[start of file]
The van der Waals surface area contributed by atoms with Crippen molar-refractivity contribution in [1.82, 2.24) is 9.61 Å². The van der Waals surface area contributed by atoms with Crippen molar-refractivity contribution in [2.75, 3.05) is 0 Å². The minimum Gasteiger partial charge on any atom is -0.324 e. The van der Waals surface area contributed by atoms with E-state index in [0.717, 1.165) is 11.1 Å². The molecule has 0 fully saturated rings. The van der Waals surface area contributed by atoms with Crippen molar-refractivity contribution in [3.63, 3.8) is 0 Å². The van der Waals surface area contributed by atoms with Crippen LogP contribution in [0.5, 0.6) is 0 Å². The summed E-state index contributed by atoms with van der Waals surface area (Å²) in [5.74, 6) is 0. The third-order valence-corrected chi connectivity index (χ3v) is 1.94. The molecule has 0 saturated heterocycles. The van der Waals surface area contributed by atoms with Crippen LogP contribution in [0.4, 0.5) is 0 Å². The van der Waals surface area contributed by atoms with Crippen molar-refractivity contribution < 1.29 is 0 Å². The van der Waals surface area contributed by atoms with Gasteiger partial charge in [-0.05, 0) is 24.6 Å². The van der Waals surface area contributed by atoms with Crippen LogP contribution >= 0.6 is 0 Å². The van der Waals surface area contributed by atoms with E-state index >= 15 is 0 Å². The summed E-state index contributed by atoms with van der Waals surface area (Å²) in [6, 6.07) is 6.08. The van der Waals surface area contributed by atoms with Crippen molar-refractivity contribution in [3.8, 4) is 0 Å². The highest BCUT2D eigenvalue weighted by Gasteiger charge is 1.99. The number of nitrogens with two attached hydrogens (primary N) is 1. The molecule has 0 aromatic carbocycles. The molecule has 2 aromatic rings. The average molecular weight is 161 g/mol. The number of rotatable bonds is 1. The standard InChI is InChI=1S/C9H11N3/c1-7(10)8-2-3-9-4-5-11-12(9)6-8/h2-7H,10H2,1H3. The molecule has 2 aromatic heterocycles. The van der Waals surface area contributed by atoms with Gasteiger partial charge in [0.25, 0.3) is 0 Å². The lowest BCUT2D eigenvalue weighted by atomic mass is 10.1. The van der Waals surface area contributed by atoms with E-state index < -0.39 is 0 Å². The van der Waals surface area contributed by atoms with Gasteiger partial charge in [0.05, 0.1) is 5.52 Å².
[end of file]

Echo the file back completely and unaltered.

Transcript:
The van der Waals surface area contributed by atoms with Crippen molar-refractivity contribution in [1.82, 2.24) is 9.61 Å². The van der Waals surface area contributed by atoms with Crippen molar-refractivity contribution in [2.75, 3.05) is 0 Å². The minimum Gasteiger partial charge on any atom is -0.324 e. The van der Waals surface area contributed by atoms with E-state index in [0.717, 1.165) is 11.1 Å². The molecule has 0 fully saturated rings. The van der Waals surface area contributed by atoms with Crippen molar-refractivity contribution in [3.63, 3.8) is 0 Å². The van der Waals surface area contributed by atoms with Crippen LogP contribution in [0.5, 0.6) is 0 Å². The summed E-state index contributed by atoms with van der Waals surface area (Å²) in [5.74, 6) is 0. The third-order valence-corrected chi connectivity index (χ3v) is 1.94. The molecule has 0 saturated heterocycles. The van der Waals surface area contributed by atoms with Crippen LogP contribution in [0.4, 0.5) is 0 Å². The van der Waals surface area contributed by atoms with Crippen molar-refractivity contribution < 1.29 is 0 Å². The van der Waals surface area contributed by atoms with Gasteiger partial charge in [-0.05, 0) is 24.6 Å². The van der Waals surface area contributed by atoms with Crippen LogP contribution >= 0.6 is 0 Å². The van der Waals surface area contributed by atoms with E-state index >= 15 is 0 Å². The summed E-state index contributed by atoms with van der Waals surface area (Å²) in [6, 6.07) is 6.08. The van der Waals surface area contributed by atoms with Crippen molar-refractivity contribution in [3.8, 4) is 0 Å². The highest BCUT2D eigenvalue weighted by Gasteiger charge is 1.99. The number of nitrogens with two attached hydrogens (primary N) is 1. The molecule has 0 aromatic carbocycles. The molecule has 2 aromatic rings. The average molecular weight is 161 g/mol. The number of rotatable bonds is 1. The standard InChI is InChI=1S/C9H11N3/c1-7(10)8-2-3-9-4-5-11-12(9)6-8/h2-7H,10H2,1H3. The molecule has 2 aromatic heterocycles. The van der Waals surface area contributed by atoms with Gasteiger partial charge in [0.25, 0.3) is 0 Å². The lowest BCUT2D eigenvalue weighted by atomic mass is 10.1. The van der Waals surface area contributed by atoms with E-state index < -0.39 is 0 Å². The van der Waals surface area contributed by atoms with Gasteiger partial charge in [0.05, 0.1) is 5.52 Å².